March 16 and 18, 2016
450 Florida St, San Francisco, CA 94110 (map)
6:30pm Pre-concert discussion with Artistic Director, Steve Schick and SFCMP ensemble members
A cash bar serving alcoholic and non-alcoholic beverages is available prior to and during the performance.
Reception following the concert.
Enjoy this unique seating-in-the-round experience!
Our 2015-16 season, X-SCAPE: New Spaces for New Music explores space in the physical, metaphorical and poetic sense.
SONGSCAPE (October 2015) – An examination of the nature of utterance and communication
XERISCAPE (January 2016) – A look at the role of art in climate change
OSCUROSCAPE (March 2016) – On the nature of darkness
STARSCAPE (March 2016) – On pulsars, vastness and space
Percussionist Loren Mach will perform “No 45 Immense”, by Marianthi Papalexandri-Alexandri. This work is an enchanting meditation on what distinguishes instruments and objects, written for a soloist with red apple, newspaper, magnifying glass, water, zip, plastic glass of water, sand blocks, coins, small bells, shoe box, bass guitar string, espresso plate, clear transparent plastic pen, wooden table and fizzy vitamin C tablet. The centerpiece of this program is Gérard Grisey’s “Le Noir de l’Étoile”, one of the greatest statements in the percussion repertoire. For this work, the performers of SFCMP will be “spatialized,” surrounding a seating-in-the-round audience.
Marianthi Papalexandri-Alexandri, N° 45 Immense
for solo percussion
Gérard Grisey, Le Noir de l’Étoile
for six percussionists
William Winant, Loren Mach, Nick Woodbury, Sean Dowgray, Haruka Fujii, and Megan Shieh
Marianthi Papalexandri – Alexandri is a Berlin based sound artist, composer and performer who is best know for her minimal and elegant sound constructions that she creates herself and in collaboration with Swiss Kinetic artist Pe Lang, exploring the links between musical instrument and sound sculpture. Her work is situated at the intersections of sound art, composition and performance. Papalexandri holds a PhD in music composition from the University of California, San Diego. Her compositions, installations and sound sculptures involve a continuous interaction between the visual to the musical, that demand absolute focus, clarity and economy of means.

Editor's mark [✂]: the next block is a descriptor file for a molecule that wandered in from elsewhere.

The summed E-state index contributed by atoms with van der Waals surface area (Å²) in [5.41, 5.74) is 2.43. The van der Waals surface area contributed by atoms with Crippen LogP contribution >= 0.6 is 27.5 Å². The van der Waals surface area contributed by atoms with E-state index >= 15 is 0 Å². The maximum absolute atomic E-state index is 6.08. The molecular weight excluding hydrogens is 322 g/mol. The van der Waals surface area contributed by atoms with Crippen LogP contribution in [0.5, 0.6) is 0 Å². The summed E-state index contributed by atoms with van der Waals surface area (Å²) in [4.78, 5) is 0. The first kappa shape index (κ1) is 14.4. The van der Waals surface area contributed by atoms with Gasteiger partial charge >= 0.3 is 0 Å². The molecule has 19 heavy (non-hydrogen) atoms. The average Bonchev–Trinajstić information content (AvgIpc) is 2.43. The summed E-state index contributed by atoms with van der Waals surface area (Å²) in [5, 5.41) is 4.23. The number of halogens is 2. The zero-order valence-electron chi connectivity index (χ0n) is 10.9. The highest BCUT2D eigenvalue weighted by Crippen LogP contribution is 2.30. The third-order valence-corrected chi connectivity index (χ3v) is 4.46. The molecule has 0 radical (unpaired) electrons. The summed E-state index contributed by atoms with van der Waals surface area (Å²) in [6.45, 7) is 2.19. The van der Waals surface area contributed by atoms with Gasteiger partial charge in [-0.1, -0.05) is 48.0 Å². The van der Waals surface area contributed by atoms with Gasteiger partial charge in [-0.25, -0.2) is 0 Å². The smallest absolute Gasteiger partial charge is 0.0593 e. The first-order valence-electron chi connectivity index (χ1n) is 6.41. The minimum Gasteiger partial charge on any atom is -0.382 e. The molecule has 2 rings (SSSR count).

Gérard Grisey was born in Belfort, France on 17 June 1946. He studied at the Trossingen Conservatory in Germany from 1963 to 1965 before entering the Conservatoire de Paris. Grisey won the highly coveted Prix de Rome and stayed at the Villa Medici in Rome from 1972 to 1974, and in 1973 founded a group called L’itinéraire with Tristan Murail, Roger Tessier and Michael Levinas, later to be joined by Hugues Dufourt. Dérives, Périodes, and Partiels were among the first pieces of spectral music. In 1974-75, he studied acoustics with Emile Leipp at theParis VI University, and in 1980 became a trainee at the IRCAM (Institut de Recherche et Coordination Acoustique/Musique). In the same year he went to Berlin as a guest of the D.A.A.D., and afterwards left for the University of California, Berkeley, where he was appointed professor of theory and composition (1982-1986). Gérard Grisey’s music is often considered to belong to the genre of spectral music, which he is credited with founding along with fellow composer Tristan Murail, although he later disowned the label in interviews and writings. Nonetheless, he spent much of his career exploring the spectrum of tone colour between harmonic overtones and noise. In addition, he was fascinated by musical processes which unfold slowly, and he made musical time a major element of many of his pieces. Learn more about Gérard Grisey in this New York Times article by Paul Griffiths from 1998.